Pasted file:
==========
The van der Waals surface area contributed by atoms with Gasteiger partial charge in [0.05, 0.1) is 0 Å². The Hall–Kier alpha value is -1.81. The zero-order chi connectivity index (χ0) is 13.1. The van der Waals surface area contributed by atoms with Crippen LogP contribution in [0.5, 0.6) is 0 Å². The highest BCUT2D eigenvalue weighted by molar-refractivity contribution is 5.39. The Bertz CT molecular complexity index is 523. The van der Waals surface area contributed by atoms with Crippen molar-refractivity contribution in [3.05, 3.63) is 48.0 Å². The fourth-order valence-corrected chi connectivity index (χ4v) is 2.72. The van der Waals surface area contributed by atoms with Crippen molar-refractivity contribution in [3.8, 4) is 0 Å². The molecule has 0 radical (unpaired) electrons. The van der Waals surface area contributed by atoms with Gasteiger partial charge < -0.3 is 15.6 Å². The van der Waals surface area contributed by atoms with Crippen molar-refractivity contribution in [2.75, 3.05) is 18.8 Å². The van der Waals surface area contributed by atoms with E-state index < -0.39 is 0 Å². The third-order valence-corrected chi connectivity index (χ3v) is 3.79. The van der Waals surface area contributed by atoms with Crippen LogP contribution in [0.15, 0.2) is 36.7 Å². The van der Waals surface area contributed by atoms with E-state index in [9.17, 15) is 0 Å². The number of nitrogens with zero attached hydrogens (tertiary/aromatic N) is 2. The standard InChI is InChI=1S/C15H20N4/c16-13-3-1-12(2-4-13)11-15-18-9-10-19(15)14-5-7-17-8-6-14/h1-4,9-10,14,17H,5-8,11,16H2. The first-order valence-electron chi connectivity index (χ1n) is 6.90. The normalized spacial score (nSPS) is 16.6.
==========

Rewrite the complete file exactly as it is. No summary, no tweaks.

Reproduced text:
The van der Waals surface area contributed by atoms with Gasteiger partial charge in [0.05, 0.1) is 0 Å². The Hall–Kier alpha value is -1.81. The zero-order chi connectivity index (χ0) is 13.1. The van der Waals surface area contributed by atoms with Crippen LogP contribution in [0.5, 0.6) is 0 Å². The highest BCUT2D eigenvalue weighted by molar-refractivity contribution is 5.39. The Bertz CT molecular complexity index is 523. The van der Waals surface area contributed by atoms with Crippen molar-refractivity contribution in [3.05, 3.63) is 48.0 Å². The fourth-order valence-corrected chi connectivity index (χ4v) is 2.72. The van der Waals surface area contributed by atoms with Crippen molar-refractivity contribution in [3.8, 4) is 0 Å². The molecule has 0 radical (unpaired) electrons. The van der Waals surface area contributed by atoms with Gasteiger partial charge < -0.3 is 15.6 Å². The van der Waals surface area contributed by atoms with Crippen molar-refractivity contribution in [2.75, 3.05) is 18.8 Å². The van der Waals surface area contributed by atoms with E-state index < -0.39 is 0 Å². The third-order valence-corrected chi connectivity index (χ3v) is 3.79. The van der Waals surface area contributed by atoms with Crippen LogP contribution in [0.15, 0.2) is 36.7 Å². The van der Waals surface area contributed by atoms with E-state index in [9.17, 15) is 0 Å². The number of nitrogens with zero attached hydrogens (tertiary/aromatic N) is 2. The standard InChI is InChI=1S/C15H20N4/c16-13-3-1-12(2-4-13)11-15-18-9-10-19(15)14-5-7-17-8-6-14/h1-4,9-10,14,17H,5-8,11,16H2. The first-order valence-electron chi connectivity index (χ1n) is 6.90. The normalized spacial score (nSPS) is 16.6.